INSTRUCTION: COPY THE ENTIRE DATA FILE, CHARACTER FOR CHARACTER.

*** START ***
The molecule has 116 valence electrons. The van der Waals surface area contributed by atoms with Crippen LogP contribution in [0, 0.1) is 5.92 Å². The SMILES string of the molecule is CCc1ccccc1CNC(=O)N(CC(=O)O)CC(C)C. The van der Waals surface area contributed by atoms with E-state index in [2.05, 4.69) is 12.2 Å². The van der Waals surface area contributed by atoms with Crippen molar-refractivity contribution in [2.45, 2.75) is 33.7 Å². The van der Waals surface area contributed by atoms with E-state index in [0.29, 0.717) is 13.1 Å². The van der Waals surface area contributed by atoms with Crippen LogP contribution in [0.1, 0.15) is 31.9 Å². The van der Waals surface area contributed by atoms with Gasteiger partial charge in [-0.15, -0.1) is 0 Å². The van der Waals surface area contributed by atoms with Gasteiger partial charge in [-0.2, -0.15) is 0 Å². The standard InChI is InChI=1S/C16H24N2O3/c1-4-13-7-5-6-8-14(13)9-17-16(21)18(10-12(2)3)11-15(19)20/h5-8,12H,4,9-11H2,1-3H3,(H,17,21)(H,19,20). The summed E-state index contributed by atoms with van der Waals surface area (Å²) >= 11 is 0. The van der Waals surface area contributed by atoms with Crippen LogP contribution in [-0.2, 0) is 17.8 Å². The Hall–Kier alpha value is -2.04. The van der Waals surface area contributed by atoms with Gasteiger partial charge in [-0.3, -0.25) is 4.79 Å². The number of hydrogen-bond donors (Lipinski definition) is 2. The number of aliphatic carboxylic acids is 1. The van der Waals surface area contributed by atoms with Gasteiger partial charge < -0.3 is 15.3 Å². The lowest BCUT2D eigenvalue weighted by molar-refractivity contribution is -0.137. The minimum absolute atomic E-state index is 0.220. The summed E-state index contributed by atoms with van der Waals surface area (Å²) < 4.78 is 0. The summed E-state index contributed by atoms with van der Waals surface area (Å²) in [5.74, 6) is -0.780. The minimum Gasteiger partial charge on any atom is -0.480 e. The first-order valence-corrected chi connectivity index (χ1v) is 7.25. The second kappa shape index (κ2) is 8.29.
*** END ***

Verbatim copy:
The molecule has 116 valence electrons. The van der Waals surface area contributed by atoms with Crippen LogP contribution in [0, 0.1) is 5.92 Å². The SMILES string of the molecule is CCc1ccccc1CNC(=O)N(CC(=O)O)CC(C)C. The van der Waals surface area contributed by atoms with E-state index in [2.05, 4.69) is 12.2 Å². The van der Waals surface area contributed by atoms with Crippen molar-refractivity contribution in [2.45, 2.75) is 33.7 Å². The van der Waals surface area contributed by atoms with E-state index in [0.29, 0.717) is 13.1 Å². The van der Waals surface area contributed by atoms with Crippen LogP contribution in [0.1, 0.15) is 31.9 Å². The van der Waals surface area contributed by atoms with Gasteiger partial charge in [-0.15, -0.1) is 0 Å². The van der Waals surface area contributed by atoms with Gasteiger partial charge in [-0.2, -0.15) is 0 Å². The standard InChI is InChI=1S/C16H24N2O3/c1-4-13-7-5-6-8-14(13)9-17-16(21)18(10-12(2)3)11-15(19)20/h5-8,12H,4,9-11H2,1-3H3,(H,17,21)(H,19,20). The summed E-state index contributed by atoms with van der Waals surface area (Å²) >= 11 is 0. The van der Waals surface area contributed by atoms with Crippen LogP contribution in [-0.2, 0) is 17.8 Å². The Hall–Kier alpha value is -2.04. The van der Waals surface area contributed by atoms with Gasteiger partial charge in [-0.3, -0.25) is 4.79 Å². The number of hydrogen-bond donors (Lipinski definition) is 2. The number of aliphatic carboxylic acids is 1. The van der Waals surface area contributed by atoms with Gasteiger partial charge < -0.3 is 15.3 Å². The lowest BCUT2D eigenvalue weighted by molar-refractivity contribution is -0.137. The minimum absolute atomic E-state index is 0.220. The summed E-state index contributed by atoms with van der Waals surface area (Å²) < 4.78 is 0. The summed E-state index contributed by atoms with van der Waals surface area (Å²) in [5.74, 6) is -0.780. The minimum Gasteiger partial charge on any atom is -0.480 e. The first-order valence-corrected chi connectivity index (χ1v) is 7.25. The second kappa shape index (κ2) is 8.29.